- On Friday, September 20th 2013, the Full Frame Theatre in Durham, NC hosted the premiere of a film called Let The Fire Burn by filmmaker and director, Jason Osder. It was supposed to premiere during the Full Frame Film Festival in April, but had to postpone its Durham debut until Full Frame’s Third Friday Free Film Series. For those of us who attended, it worked out perfectly. It was a packed house as no seat went unfilled for the 7:30pm screening. Little did we know, Durham was about to view the Philadelphia Police Department’s most heinous act of brutality in the city’s history. It was a documentary about the bombing of an organization called MOVE and historical developments concerning the group’s political repression by the city of Philadelphia since 1978. Osder’s premiere of Let The Fire Burn was absolutely riveting.
Founded by John Africa in 1972, MOVE (originally, “Christian Movement for Life”) was a small group of Black Liberationists who prescribed to a strict cultural and religious philosophy. As detailed in Osder’s new film, from the initial stages of MOVE’s conception the Philadelphia police began keeping tabs on the group’s teachings and community activities.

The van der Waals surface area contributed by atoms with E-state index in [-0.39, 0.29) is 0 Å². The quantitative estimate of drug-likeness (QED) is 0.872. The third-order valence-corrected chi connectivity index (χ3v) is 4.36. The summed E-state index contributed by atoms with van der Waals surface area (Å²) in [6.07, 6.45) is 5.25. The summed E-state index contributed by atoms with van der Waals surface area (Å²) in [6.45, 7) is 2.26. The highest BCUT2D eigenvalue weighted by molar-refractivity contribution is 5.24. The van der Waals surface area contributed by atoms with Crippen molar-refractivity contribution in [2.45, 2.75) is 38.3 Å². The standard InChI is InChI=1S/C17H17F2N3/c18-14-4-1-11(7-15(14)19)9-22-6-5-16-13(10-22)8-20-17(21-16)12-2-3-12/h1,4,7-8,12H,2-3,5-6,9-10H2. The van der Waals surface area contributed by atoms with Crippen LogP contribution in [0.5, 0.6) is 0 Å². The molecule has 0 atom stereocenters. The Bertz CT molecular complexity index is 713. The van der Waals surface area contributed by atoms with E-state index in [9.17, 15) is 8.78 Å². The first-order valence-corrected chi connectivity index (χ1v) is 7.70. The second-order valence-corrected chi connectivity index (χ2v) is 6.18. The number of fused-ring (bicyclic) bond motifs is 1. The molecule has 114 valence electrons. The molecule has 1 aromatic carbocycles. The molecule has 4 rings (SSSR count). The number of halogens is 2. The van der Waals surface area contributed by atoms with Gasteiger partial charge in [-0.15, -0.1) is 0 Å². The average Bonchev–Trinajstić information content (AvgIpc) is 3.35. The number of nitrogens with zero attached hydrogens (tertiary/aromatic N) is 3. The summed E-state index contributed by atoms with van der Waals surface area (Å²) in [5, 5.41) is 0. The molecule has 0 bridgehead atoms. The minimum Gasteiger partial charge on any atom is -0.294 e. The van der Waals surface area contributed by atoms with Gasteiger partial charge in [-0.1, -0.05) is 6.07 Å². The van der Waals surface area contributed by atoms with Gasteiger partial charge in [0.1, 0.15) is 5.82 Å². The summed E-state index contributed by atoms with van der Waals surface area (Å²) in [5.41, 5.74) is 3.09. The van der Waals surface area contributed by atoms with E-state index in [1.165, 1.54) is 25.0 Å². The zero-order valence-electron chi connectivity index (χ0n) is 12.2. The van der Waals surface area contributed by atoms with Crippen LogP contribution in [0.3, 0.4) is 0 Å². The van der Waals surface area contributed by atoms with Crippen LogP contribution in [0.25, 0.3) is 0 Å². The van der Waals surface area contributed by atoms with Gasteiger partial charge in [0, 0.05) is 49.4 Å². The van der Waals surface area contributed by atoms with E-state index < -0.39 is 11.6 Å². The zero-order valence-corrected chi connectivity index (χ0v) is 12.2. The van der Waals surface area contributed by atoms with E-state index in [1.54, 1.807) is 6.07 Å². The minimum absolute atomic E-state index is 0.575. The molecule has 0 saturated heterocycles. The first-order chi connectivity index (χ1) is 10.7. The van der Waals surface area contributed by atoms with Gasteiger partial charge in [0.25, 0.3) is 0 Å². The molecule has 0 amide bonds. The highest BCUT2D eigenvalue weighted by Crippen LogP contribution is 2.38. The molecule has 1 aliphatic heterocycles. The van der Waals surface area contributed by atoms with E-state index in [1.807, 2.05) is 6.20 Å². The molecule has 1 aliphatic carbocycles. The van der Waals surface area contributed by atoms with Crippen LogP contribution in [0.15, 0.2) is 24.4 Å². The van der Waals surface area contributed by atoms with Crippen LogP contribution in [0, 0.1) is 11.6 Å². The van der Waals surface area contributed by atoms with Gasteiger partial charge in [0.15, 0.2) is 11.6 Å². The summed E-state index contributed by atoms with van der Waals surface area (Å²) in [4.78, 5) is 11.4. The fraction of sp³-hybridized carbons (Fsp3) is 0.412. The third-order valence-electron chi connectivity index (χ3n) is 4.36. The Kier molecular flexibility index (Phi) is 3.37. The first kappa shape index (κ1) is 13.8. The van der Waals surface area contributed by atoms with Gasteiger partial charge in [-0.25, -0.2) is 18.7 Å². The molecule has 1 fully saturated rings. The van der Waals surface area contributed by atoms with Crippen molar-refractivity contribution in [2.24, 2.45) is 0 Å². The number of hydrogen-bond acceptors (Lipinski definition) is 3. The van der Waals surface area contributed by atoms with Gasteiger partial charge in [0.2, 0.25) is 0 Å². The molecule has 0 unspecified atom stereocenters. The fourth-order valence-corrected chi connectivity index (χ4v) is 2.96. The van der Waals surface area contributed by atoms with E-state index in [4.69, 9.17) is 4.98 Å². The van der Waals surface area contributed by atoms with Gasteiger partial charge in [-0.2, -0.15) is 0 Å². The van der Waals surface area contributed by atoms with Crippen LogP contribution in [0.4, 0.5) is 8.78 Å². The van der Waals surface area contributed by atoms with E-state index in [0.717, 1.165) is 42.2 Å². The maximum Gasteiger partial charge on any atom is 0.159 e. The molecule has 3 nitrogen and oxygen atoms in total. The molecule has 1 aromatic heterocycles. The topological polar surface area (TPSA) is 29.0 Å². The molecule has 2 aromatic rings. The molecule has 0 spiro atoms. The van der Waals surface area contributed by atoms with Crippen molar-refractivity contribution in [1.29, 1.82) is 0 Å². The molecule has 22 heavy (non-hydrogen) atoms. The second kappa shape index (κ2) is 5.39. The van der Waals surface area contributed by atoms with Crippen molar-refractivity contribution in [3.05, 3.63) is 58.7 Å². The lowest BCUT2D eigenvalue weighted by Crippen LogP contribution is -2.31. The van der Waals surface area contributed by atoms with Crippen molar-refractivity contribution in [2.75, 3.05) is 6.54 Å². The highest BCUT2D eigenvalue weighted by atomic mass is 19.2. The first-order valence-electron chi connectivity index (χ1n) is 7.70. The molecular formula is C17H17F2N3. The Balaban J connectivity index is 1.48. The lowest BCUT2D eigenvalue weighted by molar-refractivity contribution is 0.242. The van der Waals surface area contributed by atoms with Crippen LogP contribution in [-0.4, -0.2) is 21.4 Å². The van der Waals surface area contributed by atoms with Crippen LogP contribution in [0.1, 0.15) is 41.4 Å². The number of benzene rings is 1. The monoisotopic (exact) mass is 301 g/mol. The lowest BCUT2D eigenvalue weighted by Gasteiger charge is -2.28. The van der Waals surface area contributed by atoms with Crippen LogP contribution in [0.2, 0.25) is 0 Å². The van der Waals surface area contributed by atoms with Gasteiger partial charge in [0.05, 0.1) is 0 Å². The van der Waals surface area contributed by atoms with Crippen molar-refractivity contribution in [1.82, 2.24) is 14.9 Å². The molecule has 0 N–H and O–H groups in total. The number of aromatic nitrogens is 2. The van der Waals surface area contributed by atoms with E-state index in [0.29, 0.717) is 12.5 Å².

Prior to the film’s core storyline of the 1985 bombing, Let The Fire Burn details the Philadelphia Police Department’s 1978 raid on MOVE’s Powelton Village home in West Philadelphia. Osder’s new documentary also shares the story of the MOVE 9, members of the organization who have currently been in prison for 35 years, some say on trumped up charges. Carefully cut, the footage is raw and very intense, penetrating the pores of struggle from the front row. Much of this modern day atrocity was captured on television and news circuits live. In addition to personal interviews, the bulk of Osder’s documentary is compiled from archival broadcasting. Osder was also able to gather home videos captured by community residents who were present at both raids. As Let The Fire Burn journeys from one decade to the next, viewers never lose a beat.